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Current state of the audio options?

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I've been sort of assuming the YM2151 is, at this point, pretty much good to go, but I noticed the current version of the FAQ mentions the final audio implementation is still up in air a bit:

https://www.commanderx16.com/forum/index.php?%2Fabout-faq%2F&fbclid=IwAR1H3E-dVgZjKkK-EY8Ooiw4U9afgBrkWTYwaGbb_CArr4WY7ezX0s8xMho

Is it to soon to get some clarity here? Asking because I'm one of the composers for the FF-style RPG being worked on and the approach there has been to use the 2151 for the music, and the other options, whatever they may be, for the SFX. As a musician this isn't as ideal since I'd like to mess with the SAA1099 for sure 🙂 But from a practical standpoint makes sense since we have readymade tools (Deflemask namely) we can use to compose music for the X16. It's not perhaps the most ideal but is the "best" option for now given it exists and there isn't (yet anyway!) a tracker solution on the X16.

All said, if there might be a chance the 2151 might NOT be used, that would have implications for the RPG. Obviously the X16 is still being engineered but the wording of the FAQ spooked a bit in this regard and thought I would ask.

I guess, in short, can we assume at this point that it is likely (though I understand not certain until the hardware is fully complete), that the YM2151 will be one of the sound solutions used in the X16?

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If you are thinking about the 1099, it's not being emulated at this point, but you can use the VERA PSG with the emulator, and it gives you pretty much the same capability. You can't use any off-the-shelf tools like Deflemask to track music or sound effects for it, but you can play around with it, even in BASIC. See the VERA documentation for the interface: https://github.com/commanderx16/x16-docs/blob/master/VERA%20Programmer's%20Reference.md#programmable-sound-generator-psg

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Indeed I'm excited about the 1099 myself, but the bigger concern was the YM2151. The FAQ implies this is all still subject to change but it's hard to tell what that means in practice. I would gather, given the current board revision, that the 2151 is likely to be included but might be good to know the level of confidence from the team as an ideal. It'd be a bummer to spend a lot of time and energy on music that would have to be largely thrown out if it ends up that we don't see the 2151 in the final product as an example.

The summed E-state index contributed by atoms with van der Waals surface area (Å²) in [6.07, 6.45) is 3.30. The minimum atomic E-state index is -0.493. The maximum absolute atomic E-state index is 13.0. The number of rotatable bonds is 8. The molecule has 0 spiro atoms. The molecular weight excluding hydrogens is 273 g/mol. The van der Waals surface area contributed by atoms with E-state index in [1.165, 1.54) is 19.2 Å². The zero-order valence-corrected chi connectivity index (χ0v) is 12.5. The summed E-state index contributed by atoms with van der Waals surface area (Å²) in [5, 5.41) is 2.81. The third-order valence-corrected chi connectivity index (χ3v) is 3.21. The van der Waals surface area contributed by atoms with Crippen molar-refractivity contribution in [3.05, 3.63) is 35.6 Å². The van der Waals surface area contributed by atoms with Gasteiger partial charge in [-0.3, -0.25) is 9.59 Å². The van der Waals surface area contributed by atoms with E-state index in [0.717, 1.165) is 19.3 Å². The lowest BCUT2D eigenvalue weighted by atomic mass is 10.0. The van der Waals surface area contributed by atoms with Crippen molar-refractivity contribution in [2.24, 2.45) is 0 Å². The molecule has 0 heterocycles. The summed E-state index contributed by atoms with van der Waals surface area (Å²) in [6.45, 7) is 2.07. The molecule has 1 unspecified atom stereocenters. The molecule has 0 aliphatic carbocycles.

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The 2151 spent quite a while as an optional compile-time option before being enabled by default, and a lot of software were made for it already, so you can assume it's kinda set in stone, but you never know until the board design goes final.

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I'd be extremely surprised if the YM2151 did not make the final design. Pretty much all the games and demos that have been written already use it, if they have music.

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Right on, those are my thoughts as well, but nice to see others thinking the same, thanks folks!

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VERA + YM2151 + SAA1099 is perhaps what the final design of the X16P is going to have.

I have a feeling this sound hardware in question is way too overkill for an 8-bit system, by essentially having 16+1+8+6=31 channels. This kind of reminds me of the 16-bit C256 Foenix with its cluster of sound chips (FPGA SID + SN76489 + YM2612 + YM2151 + OPL3 + 192KHz 24-bit stereo DAC + 3KHz piezo beeper). Even the ZX Spectrum Next has a more-plausible sound hardware, with three AY-3-8912 chips for a total of 9 channels (or 10 if the ZXS 1-bit beeper is included).

One of my suggestions for the X16 is to remove the SAA chip entirely, as the VERA PSG makes it redundant, which brings the channel count down to 25. Having a native tracker program work with 31 channels seems pretty hard, meanwhile it's far easier for the C64's 3.

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I could talk at length about what I'd like to see in the final sound design and am quite excited about all the possible options! Folks have quite the diverse opinions there!

But the question is not so much about that and more about what can be reasonably assumed as being in the final hardware at this point so I know what is reasonably safe to start using. It sounds like the consensus is the YM2151 is a safe bet, given it is in the emulator and programs have already been written that use it; and given there is a tracker solution, albeit not a native one, to use it.